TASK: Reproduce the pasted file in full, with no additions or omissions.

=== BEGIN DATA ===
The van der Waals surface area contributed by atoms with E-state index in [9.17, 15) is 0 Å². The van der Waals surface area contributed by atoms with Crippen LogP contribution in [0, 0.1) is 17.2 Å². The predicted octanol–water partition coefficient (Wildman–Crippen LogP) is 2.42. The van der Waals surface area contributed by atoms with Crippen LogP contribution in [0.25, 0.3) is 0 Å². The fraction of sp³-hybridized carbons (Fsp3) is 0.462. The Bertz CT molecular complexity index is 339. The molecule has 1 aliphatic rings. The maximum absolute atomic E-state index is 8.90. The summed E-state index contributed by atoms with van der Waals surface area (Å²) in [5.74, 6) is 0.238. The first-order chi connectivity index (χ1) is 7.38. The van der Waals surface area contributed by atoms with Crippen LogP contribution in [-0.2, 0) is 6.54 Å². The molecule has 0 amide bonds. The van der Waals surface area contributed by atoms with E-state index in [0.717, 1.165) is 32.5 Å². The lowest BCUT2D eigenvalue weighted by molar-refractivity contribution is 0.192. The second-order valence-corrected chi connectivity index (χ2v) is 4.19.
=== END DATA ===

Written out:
The van der Waals surface area contributed by atoms with E-state index in [9.17, 15) is 0 Å². The van der Waals surface area contributed by atoms with Crippen LogP contribution in [0, 0.1) is 17.2 Å². The predicted octanol–water partition coefficient (Wildman–Crippen LogP) is 2.42. The van der Waals surface area contributed by atoms with Crippen LogP contribution in [0.25, 0.3) is 0 Å². The fraction of sp³-hybridized carbons (Fsp3) is 0.462. The Bertz CT molecular complexity index is 339. The molecule has 1 aliphatic rings. The maximum absolute atomic E-state index is 8.90. The summed E-state index contributed by atoms with van der Waals surface area (Å²) in [5.74, 6) is 0.238. The first-order chi connectivity index (χ1) is 7.38. The van der Waals surface area contributed by atoms with Crippen LogP contribution in [-0.2, 0) is 6.54 Å². The molecule has 0 amide bonds. The van der Waals surface area contributed by atoms with E-state index in [0.717, 1.165) is 32.5 Å². The lowest BCUT2D eigenvalue weighted by molar-refractivity contribution is 0.192. The second-order valence-corrected chi connectivity index (χ2v) is 4.19.